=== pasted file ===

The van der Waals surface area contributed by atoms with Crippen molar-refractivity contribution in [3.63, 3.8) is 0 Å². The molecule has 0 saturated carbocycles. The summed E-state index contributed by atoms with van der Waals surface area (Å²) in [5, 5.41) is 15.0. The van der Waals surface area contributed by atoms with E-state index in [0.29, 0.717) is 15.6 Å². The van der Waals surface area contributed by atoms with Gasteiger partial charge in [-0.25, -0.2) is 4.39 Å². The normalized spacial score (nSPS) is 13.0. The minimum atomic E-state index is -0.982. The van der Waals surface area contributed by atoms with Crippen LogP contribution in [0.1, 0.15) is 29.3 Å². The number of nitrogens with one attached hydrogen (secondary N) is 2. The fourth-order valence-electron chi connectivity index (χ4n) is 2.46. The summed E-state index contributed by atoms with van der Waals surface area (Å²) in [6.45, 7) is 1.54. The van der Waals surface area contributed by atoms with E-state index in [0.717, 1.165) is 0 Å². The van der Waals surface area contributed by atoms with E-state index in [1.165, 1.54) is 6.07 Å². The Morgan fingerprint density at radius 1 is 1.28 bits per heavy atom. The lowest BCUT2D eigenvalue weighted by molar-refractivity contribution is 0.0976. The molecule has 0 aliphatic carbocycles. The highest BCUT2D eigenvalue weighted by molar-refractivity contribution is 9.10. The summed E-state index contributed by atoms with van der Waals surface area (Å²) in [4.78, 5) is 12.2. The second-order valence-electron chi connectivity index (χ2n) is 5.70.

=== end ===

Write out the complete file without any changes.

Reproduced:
The van der Waals surface area contributed by atoms with Crippen molar-refractivity contribution in [3.63, 3.8) is 0 Å². The molecule has 0 saturated carbocycles. The summed E-state index contributed by atoms with van der Waals surface area (Å²) in [5, 5.41) is 15.0. The van der Waals surface area contributed by atoms with E-state index in [0.29, 0.717) is 15.6 Å². The van der Waals surface area contributed by atoms with Gasteiger partial charge in [-0.25, -0.2) is 4.39 Å². The normalized spacial score (nSPS) is 13.0. The minimum atomic E-state index is -0.982. The van der Waals surface area contributed by atoms with Crippen LogP contribution in [0.1, 0.15) is 29.3 Å². The number of nitrogens with one attached hydrogen (secondary N) is 2. The fourth-order valence-electron chi connectivity index (χ4n) is 2.46. The summed E-state index contributed by atoms with van der Waals surface area (Å²) in [6.45, 7) is 1.54. The van der Waals surface area contributed by atoms with E-state index in [0.717, 1.165) is 0 Å². The van der Waals surface area contributed by atoms with E-state index in [1.165, 1.54) is 6.07 Å². The Morgan fingerprint density at radius 1 is 1.28 bits per heavy atom. The lowest BCUT2D eigenvalue weighted by molar-refractivity contribution is 0.0976. The molecule has 0 aliphatic carbocycles. The highest BCUT2D eigenvalue weighted by molar-refractivity contribution is 9.10. The summed E-state index contributed by atoms with van der Waals surface area (Å²) in [4.78, 5) is 12.2. The second-order valence-electron chi connectivity index (χ2n) is 5.70.